One possible explanation for the underwhelming impact of financial incentives is that they may be too crudely or naïvely designed. In fact, we can learn from fields such as psychology and behavioral economics how to make incentives more salient to providers within the complex, time-scarce settings in which they deliver care. For example, substantial behavioral sciences research indicates that the size and timing of a reward plays a critical role in how an individual responds to it.3 In general, larger rewards elicit greater effects, but many of the pay-for-performance programs in healthcare involve a relatively small proportion of provider reimbursement. Thus, linking a larger share of provider compensation to performance may lead to greater impacts.
In addition, there are often long lag times between when care is delivered and when rewards are given, largely due to delays in the requisite data collection for calculating performance measures. To reduce the lag times and improve saliency, organizations may find it advantageous to provide rewards to providers before a performance period with the potential to take some or all of it away if performance standards are not met.4 This strategy also leverages research indicating that people will try harder to avoid losses than to reap potential gains of equal value.4
Another research-based suggestion is to make financial incentives more psychologically striking by decoupling them from usual compensation.5 This might be accomplished by showing incentive payments as a separate line item on a pay stub.4 One organization, Advocate Physician Partners, has even experimented with handing out incentive bonuses in person at regularly scheduled quality improvement meetings.
Experimenting much more with the timing, frequency, size, and other characteristics of financial incentives, including how to link them to specific performance measures, will help determine the most effective designs. Drawing from the substantial related research in other industries, such as finance, can help accelerate the process. Additionally, a wide array of payment reforms are currently being tested, ranging from bonus payments embedded in the fee-for-service system to global payment systems. The insights gained from past, present, and future research should help make important contributions to the redesign of financial motivators that must simultaneously encourage better coordination among diverse providers and ensure that each one believes in the the significance of—and receives the benefits from—their work.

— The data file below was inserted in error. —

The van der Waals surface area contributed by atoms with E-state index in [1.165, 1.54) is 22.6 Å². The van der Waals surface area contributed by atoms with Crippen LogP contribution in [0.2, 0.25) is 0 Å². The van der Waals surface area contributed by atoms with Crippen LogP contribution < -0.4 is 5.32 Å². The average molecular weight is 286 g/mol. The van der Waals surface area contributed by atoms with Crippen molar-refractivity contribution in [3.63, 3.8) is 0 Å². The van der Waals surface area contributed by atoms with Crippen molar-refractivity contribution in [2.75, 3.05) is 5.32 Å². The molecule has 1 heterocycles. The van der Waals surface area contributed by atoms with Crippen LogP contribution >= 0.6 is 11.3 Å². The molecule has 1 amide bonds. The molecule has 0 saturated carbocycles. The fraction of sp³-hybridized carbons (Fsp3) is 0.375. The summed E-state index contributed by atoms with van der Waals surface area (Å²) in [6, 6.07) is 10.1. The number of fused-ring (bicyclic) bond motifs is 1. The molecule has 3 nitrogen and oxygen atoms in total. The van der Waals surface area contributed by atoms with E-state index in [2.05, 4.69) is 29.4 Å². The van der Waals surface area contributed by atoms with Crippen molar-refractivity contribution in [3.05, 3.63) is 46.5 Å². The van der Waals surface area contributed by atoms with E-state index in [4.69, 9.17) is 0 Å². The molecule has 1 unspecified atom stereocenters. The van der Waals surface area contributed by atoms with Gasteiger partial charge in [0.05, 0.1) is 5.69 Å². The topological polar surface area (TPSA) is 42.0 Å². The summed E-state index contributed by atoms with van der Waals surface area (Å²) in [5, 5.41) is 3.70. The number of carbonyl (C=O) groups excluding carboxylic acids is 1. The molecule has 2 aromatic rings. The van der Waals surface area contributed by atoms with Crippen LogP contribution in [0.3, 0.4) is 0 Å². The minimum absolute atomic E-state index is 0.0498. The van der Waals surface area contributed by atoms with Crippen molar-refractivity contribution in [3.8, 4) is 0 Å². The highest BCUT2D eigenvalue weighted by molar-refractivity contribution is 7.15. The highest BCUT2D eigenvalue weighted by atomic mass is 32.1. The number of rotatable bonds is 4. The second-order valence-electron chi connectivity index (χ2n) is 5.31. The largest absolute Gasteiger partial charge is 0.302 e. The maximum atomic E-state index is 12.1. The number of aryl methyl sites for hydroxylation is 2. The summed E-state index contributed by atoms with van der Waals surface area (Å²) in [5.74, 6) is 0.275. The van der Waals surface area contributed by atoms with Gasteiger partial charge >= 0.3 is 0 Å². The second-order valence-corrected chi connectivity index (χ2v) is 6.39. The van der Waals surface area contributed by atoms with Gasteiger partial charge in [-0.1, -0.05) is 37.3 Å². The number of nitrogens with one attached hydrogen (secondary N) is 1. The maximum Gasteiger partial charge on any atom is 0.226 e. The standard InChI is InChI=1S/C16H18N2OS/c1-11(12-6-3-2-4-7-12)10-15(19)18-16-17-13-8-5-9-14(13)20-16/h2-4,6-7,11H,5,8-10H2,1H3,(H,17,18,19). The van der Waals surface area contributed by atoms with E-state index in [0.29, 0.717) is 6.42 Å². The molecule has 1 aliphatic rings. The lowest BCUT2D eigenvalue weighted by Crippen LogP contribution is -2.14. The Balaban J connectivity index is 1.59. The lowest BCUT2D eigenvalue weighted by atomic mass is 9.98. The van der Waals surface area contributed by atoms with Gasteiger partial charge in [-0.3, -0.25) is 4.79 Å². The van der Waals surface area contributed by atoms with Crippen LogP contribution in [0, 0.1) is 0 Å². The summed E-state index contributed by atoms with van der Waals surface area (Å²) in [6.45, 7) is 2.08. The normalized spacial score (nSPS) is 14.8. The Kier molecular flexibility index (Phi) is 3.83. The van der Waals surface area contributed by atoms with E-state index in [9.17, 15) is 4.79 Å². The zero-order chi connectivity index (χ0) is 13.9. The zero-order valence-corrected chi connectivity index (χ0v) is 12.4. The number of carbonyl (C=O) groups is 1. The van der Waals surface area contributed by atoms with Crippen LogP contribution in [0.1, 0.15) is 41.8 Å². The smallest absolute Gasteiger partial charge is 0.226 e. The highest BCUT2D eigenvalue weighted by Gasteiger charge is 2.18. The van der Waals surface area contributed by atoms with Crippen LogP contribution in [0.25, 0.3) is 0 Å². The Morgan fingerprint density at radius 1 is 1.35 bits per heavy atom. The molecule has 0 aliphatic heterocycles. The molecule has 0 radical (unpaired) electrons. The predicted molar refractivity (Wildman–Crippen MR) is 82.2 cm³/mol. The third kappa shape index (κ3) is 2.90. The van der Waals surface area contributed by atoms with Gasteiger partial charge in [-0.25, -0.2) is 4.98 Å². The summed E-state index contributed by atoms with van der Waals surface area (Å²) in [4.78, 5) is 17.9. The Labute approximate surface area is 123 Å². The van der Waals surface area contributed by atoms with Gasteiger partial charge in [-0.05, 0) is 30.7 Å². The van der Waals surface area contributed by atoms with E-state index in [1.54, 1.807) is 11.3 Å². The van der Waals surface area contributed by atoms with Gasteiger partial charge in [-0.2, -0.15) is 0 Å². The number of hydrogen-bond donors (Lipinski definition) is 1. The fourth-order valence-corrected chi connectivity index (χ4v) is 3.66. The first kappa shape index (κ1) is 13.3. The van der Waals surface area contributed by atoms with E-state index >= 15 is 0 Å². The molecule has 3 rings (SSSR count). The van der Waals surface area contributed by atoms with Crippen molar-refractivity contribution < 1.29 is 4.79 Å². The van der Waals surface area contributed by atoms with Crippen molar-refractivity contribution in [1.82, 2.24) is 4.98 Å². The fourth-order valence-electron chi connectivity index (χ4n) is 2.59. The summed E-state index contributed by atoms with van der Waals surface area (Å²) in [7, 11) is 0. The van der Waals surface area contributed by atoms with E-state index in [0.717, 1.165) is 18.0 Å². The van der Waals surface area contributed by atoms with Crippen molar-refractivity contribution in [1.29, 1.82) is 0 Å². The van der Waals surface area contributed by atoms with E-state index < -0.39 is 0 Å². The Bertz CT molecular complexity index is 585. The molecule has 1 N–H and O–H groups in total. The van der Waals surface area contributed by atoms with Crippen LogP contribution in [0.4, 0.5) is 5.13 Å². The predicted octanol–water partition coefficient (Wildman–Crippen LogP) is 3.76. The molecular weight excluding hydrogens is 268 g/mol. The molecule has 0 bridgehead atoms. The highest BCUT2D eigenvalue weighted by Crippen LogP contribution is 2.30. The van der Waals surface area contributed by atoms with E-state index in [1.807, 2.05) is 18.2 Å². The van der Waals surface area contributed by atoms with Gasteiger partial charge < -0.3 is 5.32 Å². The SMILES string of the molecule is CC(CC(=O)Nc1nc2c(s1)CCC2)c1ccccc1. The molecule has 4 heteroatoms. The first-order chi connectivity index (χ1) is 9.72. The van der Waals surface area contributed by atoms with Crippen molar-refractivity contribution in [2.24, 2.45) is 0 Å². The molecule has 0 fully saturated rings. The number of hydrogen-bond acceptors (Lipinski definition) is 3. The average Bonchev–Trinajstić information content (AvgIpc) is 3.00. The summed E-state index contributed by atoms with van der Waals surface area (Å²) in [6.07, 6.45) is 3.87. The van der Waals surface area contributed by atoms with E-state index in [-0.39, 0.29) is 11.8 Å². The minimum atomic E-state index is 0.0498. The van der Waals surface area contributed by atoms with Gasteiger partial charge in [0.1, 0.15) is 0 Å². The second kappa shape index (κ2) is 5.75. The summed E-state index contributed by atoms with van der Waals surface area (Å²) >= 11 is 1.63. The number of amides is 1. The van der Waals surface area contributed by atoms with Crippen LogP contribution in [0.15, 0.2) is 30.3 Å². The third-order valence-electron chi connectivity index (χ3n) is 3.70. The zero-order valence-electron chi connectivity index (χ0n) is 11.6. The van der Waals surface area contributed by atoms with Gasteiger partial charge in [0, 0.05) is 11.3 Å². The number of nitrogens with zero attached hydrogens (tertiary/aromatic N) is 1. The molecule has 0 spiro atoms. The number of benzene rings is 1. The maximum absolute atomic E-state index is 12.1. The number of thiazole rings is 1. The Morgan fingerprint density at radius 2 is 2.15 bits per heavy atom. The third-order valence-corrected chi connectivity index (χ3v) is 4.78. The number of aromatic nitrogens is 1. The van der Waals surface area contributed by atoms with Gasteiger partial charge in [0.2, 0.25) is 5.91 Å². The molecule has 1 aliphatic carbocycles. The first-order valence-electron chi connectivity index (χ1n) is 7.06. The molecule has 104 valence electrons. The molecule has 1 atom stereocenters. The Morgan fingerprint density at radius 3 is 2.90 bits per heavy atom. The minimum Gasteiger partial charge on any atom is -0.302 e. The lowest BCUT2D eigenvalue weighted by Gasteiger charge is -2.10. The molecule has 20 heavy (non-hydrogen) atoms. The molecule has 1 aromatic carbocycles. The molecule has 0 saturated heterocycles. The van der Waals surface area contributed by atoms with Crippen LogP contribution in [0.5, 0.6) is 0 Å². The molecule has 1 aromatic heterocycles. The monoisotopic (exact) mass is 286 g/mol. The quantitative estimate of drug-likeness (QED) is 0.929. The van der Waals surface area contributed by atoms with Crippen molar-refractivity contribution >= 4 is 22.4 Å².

The Value of Nonfinancial Influences
When considering the mixed evidence on the effectiveness of financial incentives and payment and delivery reform initiatives in general, it is evident that there are other factors aside from money that influence behaviors. In particular, most current financial incentive programs are predicated on money being the primary driver of the decisions people make, which may not be the case for healthcare providers. Moreover, many barriers to high-quality care are not financial.
Financial incentives versus intrinsic motivation and medical professionalism
While financial incentives almost inevitably influence behavior, a culture centered on monetary motivation risks underestimating the inherent value of a healthcare provider’s likely intrinsic motivation: the desire to do a challenging job well for the satisfaction of it and to positively impact the lives of others.6 Intrinsic motivation also relates to one’s desire to meet goals and garner the respect of peers. A large body of cognitive and social psychology research shows that for challenging tasks, incentive programs that detail behaviors tied to financial rewards (particularly marginal rewards) may “crowd out” behaviors that individuals would otherwise do without any reward at all, potentially producing a negative effect.7 An evaluation of a financial incentive program in the United Kingdom provides an example of how this crowd out effect may materialize in a healthcare context. Some participants raised concerns that the program may have incentivized “studying to the test,” while placing less emphasis on areas of care not tied to metrics, especially doctor-patient interactions.8